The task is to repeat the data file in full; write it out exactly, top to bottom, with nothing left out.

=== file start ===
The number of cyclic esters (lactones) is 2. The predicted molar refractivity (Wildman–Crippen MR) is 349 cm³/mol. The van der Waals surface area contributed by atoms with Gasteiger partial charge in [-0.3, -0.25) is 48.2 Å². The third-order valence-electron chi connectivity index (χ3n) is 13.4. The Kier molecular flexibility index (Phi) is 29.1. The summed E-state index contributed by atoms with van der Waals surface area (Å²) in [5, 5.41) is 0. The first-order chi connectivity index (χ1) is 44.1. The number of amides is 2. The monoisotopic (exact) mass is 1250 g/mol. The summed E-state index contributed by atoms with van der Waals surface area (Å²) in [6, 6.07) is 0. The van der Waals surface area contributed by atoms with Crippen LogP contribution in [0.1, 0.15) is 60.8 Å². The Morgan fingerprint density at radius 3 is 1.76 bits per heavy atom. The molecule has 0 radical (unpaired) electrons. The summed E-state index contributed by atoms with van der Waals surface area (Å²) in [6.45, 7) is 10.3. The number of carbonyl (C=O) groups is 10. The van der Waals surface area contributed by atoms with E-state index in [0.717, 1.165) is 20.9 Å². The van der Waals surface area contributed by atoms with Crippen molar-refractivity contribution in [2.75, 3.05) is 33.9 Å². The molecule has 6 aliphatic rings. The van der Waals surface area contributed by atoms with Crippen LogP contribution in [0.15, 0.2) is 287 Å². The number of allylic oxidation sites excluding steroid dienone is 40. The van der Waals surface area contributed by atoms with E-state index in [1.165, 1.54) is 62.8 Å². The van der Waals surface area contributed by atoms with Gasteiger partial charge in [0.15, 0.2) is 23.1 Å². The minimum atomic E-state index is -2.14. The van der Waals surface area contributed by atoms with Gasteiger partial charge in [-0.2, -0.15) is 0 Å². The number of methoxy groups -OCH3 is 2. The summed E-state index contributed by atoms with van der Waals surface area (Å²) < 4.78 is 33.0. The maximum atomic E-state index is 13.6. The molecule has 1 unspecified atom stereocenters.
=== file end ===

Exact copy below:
The number of cyclic esters (lactones) is 2. The predicted molar refractivity (Wildman–Crippen MR) is 349 cm³/mol. The van der Waals surface area contributed by atoms with Gasteiger partial charge in [-0.3, -0.25) is 48.2 Å². The third-order valence-electron chi connectivity index (χ3n) is 13.4. The Kier molecular flexibility index (Phi) is 29.1. The summed E-state index contributed by atoms with van der Waals surface area (Å²) in [5, 5.41) is 0. The first-order chi connectivity index (χ1) is 44.1. The number of amides is 2. The monoisotopic (exact) mass is 1250 g/mol. The summed E-state index contributed by atoms with van der Waals surface area (Å²) in [6, 6.07) is 0. The van der Waals surface area contributed by atoms with Crippen LogP contribution in [0.1, 0.15) is 60.8 Å². The Morgan fingerprint density at radius 3 is 1.76 bits per heavy atom. The molecule has 0 radical (unpaired) electrons. The summed E-state index contributed by atoms with van der Waals surface area (Å²) in [6.45, 7) is 10.3. The number of carbonyl (C=O) groups is 10. The van der Waals surface area contributed by atoms with E-state index in [0.717, 1.165) is 20.9 Å². The van der Waals surface area contributed by atoms with Crippen molar-refractivity contribution in [2.75, 3.05) is 33.9 Å². The molecule has 6 aliphatic rings. The van der Waals surface area contributed by atoms with Crippen LogP contribution in [0.15, 0.2) is 287 Å². The number of allylic oxidation sites excluding steroid dienone is 40. The van der Waals surface area contributed by atoms with E-state index in [1.165, 1.54) is 62.8 Å². The van der Waals surface area contributed by atoms with Gasteiger partial charge in [0.15, 0.2) is 23.1 Å². The minimum atomic E-state index is -2.14. The van der Waals surface area contributed by atoms with Gasteiger partial charge in [-0.2, -0.15) is 0 Å². The number of methoxy groups -OCH3 is 2. The summed E-state index contributed by atoms with van der Waals surface area (Å²) < 4.78 is 33.0. The maximum atomic E-state index is 13.6. The molecule has 1 unspecified atom stereocenters.